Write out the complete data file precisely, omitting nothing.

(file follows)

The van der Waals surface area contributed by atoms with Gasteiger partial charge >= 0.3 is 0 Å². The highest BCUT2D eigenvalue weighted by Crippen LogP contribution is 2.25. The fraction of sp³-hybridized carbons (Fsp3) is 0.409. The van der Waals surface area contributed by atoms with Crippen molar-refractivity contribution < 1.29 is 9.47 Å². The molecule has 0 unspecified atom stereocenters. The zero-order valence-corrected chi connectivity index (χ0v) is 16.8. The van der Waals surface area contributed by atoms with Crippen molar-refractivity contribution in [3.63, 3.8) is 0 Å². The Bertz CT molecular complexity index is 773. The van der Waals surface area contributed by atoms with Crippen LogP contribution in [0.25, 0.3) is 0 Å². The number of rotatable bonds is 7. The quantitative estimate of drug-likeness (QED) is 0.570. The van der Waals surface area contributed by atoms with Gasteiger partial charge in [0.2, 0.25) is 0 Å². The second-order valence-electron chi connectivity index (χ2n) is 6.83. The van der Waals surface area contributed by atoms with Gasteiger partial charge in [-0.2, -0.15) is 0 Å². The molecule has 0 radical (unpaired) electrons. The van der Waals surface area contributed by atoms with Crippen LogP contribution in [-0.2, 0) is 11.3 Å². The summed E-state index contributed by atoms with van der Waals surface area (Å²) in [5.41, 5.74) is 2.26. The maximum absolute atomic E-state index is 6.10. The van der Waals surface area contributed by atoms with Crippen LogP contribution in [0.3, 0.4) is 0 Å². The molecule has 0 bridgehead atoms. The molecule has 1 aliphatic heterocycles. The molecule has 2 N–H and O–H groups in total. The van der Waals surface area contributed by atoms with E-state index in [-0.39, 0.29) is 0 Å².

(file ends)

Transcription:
The van der Waals surface area contributed by atoms with Gasteiger partial charge >= 0.3 is 0 Å². The highest BCUT2D eigenvalue weighted by Crippen LogP contribution is 2.25. The fraction of sp³-hybridized carbons (Fsp3) is 0.409. The van der Waals surface area contributed by atoms with Crippen molar-refractivity contribution < 1.29 is 9.47 Å². The molecule has 0 unspecified atom stereocenters. The zero-order valence-corrected chi connectivity index (χ0v) is 16.8. The van der Waals surface area contributed by atoms with Crippen molar-refractivity contribution in [3.63, 3.8) is 0 Å². The Bertz CT molecular complexity index is 773. The van der Waals surface area contributed by atoms with Crippen LogP contribution in [0.25, 0.3) is 0 Å². The number of rotatable bonds is 7. The quantitative estimate of drug-likeness (QED) is 0.570. The van der Waals surface area contributed by atoms with Gasteiger partial charge in [0.2, 0.25) is 0 Å². The second-order valence-electron chi connectivity index (χ2n) is 6.83. The van der Waals surface area contributed by atoms with Gasteiger partial charge in [-0.2, -0.15) is 0 Å². The molecule has 0 radical (unpaired) electrons. The van der Waals surface area contributed by atoms with Crippen LogP contribution in [-0.2, 0) is 11.3 Å². The summed E-state index contributed by atoms with van der Waals surface area (Å²) in [5.41, 5.74) is 2.26. The maximum absolute atomic E-state index is 6.10. The van der Waals surface area contributed by atoms with Crippen LogP contribution in [0.3, 0.4) is 0 Å². The molecule has 0 bridgehead atoms. The molecule has 1 aliphatic heterocycles. The molecule has 2 N–H and O–H groups in total. The van der Waals surface area contributed by atoms with E-state index in [-0.39, 0.29) is 0 Å².